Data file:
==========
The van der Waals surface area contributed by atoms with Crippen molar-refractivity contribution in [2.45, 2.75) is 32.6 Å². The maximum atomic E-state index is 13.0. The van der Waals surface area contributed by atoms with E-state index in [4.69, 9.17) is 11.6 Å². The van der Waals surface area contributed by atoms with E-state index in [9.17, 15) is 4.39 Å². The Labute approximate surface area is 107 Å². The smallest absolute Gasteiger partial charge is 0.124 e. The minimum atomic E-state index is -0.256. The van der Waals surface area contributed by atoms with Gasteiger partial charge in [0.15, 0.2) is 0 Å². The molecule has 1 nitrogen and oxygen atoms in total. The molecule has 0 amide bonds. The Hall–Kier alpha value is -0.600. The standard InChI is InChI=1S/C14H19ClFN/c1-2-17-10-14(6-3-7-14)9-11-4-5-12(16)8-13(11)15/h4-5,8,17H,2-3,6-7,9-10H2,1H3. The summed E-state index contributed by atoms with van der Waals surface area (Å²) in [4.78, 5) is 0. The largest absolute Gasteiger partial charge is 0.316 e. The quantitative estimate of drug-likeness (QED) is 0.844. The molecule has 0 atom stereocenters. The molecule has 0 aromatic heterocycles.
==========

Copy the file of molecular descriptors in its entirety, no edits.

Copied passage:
The van der Waals surface area contributed by atoms with Crippen molar-refractivity contribution in [2.45, 2.75) is 32.6 Å². The maximum atomic E-state index is 13.0. The van der Waals surface area contributed by atoms with E-state index in [4.69, 9.17) is 11.6 Å². The van der Waals surface area contributed by atoms with E-state index in [9.17, 15) is 4.39 Å². The Labute approximate surface area is 107 Å². The smallest absolute Gasteiger partial charge is 0.124 e. The minimum atomic E-state index is -0.256. The van der Waals surface area contributed by atoms with Gasteiger partial charge in [0.15, 0.2) is 0 Å². The molecule has 1 nitrogen and oxygen atoms in total. The molecule has 0 amide bonds. The Hall–Kier alpha value is -0.600. The standard InChI is InChI=1S/C14H19ClFN/c1-2-17-10-14(6-3-7-14)9-11-4-5-12(16)8-13(11)15/h4-5,8,17H,2-3,6-7,9-10H2,1H3. The summed E-state index contributed by atoms with van der Waals surface area (Å²) in [4.78, 5) is 0. The largest absolute Gasteiger partial charge is 0.316 e. The quantitative estimate of drug-likeness (QED) is 0.844. The molecule has 0 atom stereocenters. The molecule has 0 aromatic heterocycles.